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Case update (3): Discrimination – Beware False Reasons for Dismissal 

Summary:  If an employer lies (albeit in good faith) about the reason for dismissal, is that enough to shift the burden of proof in a discrimination case?

Yes, says the Court of Appeal in Base Childrenswear Ltd v Otshudi available here.

Facts:  The employee, Ms Otshudi, worked at Base Childrenswear Ltd, the employer. The employee had only three months’ service when the employer called her into a meeting and dismissed her without notice. The reason given was redundancy but the employee believed it was because of her race (she is of black African ethnicity). She raised a grievance and an appeal against her dismissal but the employer did not respond to either.

The employee brought a Tribunal claim of racial harassment. At the Tribunal, the employer initially argued that the reason for dismissal was redundancy. However, when the employer could produce no documents supporting the redundancy claim, it said the real reason was suspected theft.  This was because designer clothes had been found concealed in the area in which the employee worked. The employer said that redundancy had been given as the reason to avoid confrontation.

The employee brought a Tribunal claim for race discrimination.  The Tribunal upheld the employee’s claim and held that the dismissal constituted racial harassment. The Tribunal awarded nearly £30,000 compensation plus interest and a 25% uplift for the employer’s disregard of the ACAS Code.  The Tribunal also showed its disapproval of the misrepresentation of the grounds for dismissal by an order for the employee’s costs in dealing with the redundancy argument.

The most important aspect of the Tribunal’s decision was that it found the employer’s inconsistent and unconvincing defence and its lying to the employee, was enough to shift the burden of proof from the employee to the employer.   The employer then failed to show that the employee’s race had no bearing on the decision to dismiss, particularly when it had not investigated the circumstances of the suspected theft.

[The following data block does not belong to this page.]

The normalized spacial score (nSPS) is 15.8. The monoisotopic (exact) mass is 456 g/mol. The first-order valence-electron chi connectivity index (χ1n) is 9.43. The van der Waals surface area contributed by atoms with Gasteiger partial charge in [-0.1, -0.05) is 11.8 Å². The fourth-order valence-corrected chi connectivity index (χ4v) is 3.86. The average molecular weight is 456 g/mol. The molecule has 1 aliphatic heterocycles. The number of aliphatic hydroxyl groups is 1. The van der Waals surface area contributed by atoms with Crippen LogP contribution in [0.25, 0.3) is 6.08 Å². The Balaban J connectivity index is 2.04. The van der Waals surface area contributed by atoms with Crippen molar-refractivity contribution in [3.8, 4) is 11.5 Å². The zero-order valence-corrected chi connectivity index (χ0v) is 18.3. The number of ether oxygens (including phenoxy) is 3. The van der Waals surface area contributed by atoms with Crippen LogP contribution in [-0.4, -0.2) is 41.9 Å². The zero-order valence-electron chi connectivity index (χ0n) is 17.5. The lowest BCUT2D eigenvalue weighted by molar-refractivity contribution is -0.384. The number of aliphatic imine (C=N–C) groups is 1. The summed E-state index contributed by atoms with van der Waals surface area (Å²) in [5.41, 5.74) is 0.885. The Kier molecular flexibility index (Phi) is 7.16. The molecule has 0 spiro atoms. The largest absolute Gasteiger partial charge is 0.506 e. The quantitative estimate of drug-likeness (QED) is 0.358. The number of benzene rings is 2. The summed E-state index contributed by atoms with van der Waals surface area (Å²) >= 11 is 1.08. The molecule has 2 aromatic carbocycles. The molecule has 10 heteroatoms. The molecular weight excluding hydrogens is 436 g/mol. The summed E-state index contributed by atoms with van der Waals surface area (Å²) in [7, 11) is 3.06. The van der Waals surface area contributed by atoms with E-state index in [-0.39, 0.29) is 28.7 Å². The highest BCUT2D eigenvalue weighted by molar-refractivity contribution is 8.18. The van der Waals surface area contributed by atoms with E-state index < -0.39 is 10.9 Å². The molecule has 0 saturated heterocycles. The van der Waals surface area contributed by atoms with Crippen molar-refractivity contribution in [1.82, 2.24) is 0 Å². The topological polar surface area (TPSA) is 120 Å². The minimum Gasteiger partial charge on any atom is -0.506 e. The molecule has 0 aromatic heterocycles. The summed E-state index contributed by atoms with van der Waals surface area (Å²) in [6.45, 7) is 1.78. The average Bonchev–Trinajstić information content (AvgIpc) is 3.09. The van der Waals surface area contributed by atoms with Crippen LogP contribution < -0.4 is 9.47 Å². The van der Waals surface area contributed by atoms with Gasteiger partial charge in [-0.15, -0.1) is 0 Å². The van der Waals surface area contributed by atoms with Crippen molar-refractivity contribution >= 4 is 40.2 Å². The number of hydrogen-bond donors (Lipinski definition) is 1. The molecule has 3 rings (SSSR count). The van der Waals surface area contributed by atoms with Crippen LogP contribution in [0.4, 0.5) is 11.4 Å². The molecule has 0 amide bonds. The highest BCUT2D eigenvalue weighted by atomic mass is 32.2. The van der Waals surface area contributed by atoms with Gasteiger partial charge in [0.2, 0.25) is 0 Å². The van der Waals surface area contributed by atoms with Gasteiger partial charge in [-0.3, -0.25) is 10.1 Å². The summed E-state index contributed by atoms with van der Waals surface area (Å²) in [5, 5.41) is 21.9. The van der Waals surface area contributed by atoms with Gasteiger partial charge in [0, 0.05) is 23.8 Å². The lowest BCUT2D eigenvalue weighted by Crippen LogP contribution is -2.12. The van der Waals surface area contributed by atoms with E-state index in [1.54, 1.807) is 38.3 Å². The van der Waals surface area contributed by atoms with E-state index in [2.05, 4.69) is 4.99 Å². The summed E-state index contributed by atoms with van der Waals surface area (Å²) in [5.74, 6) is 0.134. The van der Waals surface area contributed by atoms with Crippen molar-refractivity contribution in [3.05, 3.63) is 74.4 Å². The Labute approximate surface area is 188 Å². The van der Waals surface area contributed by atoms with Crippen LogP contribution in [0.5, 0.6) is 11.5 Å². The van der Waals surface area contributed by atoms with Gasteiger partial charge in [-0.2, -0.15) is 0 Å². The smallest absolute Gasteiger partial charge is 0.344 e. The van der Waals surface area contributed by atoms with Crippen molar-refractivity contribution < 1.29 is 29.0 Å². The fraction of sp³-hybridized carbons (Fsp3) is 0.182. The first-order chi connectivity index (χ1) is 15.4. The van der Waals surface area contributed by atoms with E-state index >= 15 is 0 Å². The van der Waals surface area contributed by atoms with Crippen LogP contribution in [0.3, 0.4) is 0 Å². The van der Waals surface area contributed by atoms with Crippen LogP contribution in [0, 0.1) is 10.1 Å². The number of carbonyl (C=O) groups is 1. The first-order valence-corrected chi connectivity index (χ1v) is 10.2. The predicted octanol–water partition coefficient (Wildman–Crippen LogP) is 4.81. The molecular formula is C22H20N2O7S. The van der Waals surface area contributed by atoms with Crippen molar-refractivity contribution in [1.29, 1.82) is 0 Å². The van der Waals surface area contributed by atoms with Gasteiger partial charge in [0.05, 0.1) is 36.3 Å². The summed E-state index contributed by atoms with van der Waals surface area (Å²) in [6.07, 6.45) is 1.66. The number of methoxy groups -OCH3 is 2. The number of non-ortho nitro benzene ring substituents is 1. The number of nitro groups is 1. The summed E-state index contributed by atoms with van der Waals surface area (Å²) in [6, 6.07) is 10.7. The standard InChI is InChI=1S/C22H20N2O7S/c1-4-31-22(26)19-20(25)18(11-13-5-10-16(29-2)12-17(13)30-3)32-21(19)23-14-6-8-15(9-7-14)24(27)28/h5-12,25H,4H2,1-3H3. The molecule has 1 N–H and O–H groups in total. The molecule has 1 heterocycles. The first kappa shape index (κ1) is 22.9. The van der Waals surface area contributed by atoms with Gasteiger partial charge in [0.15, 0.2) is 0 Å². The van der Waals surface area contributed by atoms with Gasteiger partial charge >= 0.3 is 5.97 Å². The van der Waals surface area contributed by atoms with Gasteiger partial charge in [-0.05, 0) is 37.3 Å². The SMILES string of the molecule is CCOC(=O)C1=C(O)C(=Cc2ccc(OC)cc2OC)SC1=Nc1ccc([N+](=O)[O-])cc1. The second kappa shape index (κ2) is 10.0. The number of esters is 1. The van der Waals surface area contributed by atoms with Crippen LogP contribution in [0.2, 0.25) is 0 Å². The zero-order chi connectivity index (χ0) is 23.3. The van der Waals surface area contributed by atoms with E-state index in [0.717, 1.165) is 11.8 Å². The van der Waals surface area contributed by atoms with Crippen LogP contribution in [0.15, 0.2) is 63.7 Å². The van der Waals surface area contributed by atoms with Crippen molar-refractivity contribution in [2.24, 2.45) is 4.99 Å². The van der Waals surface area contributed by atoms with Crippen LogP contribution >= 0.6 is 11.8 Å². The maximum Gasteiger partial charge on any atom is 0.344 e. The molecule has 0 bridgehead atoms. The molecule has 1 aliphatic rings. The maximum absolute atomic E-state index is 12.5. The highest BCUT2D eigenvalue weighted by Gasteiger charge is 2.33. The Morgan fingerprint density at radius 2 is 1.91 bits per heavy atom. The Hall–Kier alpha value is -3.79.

The employer appealed to the EAT, which dismissed the appeal. The employer appealed to the Court of Appeal, arguing that the burden of proof should not have shifted from the employer to the employee.

The Court of Appeal dismissed the appeal and found that it was right for the burden of proof to shift.  This was because, in particular, the employer had lied about the reason for the dismissal and had persisted in the lie. The reason for the lie – that it wished to avoid conflict – was no longer valid once Tribunal proceedings had been brought, as it was clear that conflict had not been avoided.

Once the burden of proof had shifted, it was up to the employer to show that the reason for its treatment of the employee was not her race. The Court of Appeal held that, although the employer’s belief in the employee’s theft was genuine, the fact that it had formed its belief that she had stolen clothes so readily, and on so little evidence, showed that it was likely to have been tainted by a stereotypical assumption based on her race.

Implications: The case highlights the dangers of giving a false reason for dismissal, even if the reason is given in good faith. Employers should be clear and honest about the reasons from the outset. It can be tempting to use redundancy as a reason for dismissal because it is a “no fault” dismissal and may be less likely to trigger bad feeling or even a claim. It may also be a quicker and simpler route than, in particular, performance management. However, if redundancy is not the genuine reason for the dismissal, mislabelling it as such can be dangerous, particularly where, as in this case, no redundancy process is followed.

This case also serves as a reminder that employers should consider following their disciplinary and grievance procedures to some extent, even where the employee does not have the required two years’ length of service to bring an unfair dismissal claim.  This is because employees do not need any service for discrimination or whistleblowing claims. If, as in this case, there are sufficient facts from which the Tribunal could decide that the employer has committed an act of discrimination, then the burden of proof will shift to the employer to prove it had a non-discriminatory reason for the dismissal.  Therefore, where there is a risk of discrimination or whistleblowing being raised, following a process will help the employer establish the real reason for the dismissal.

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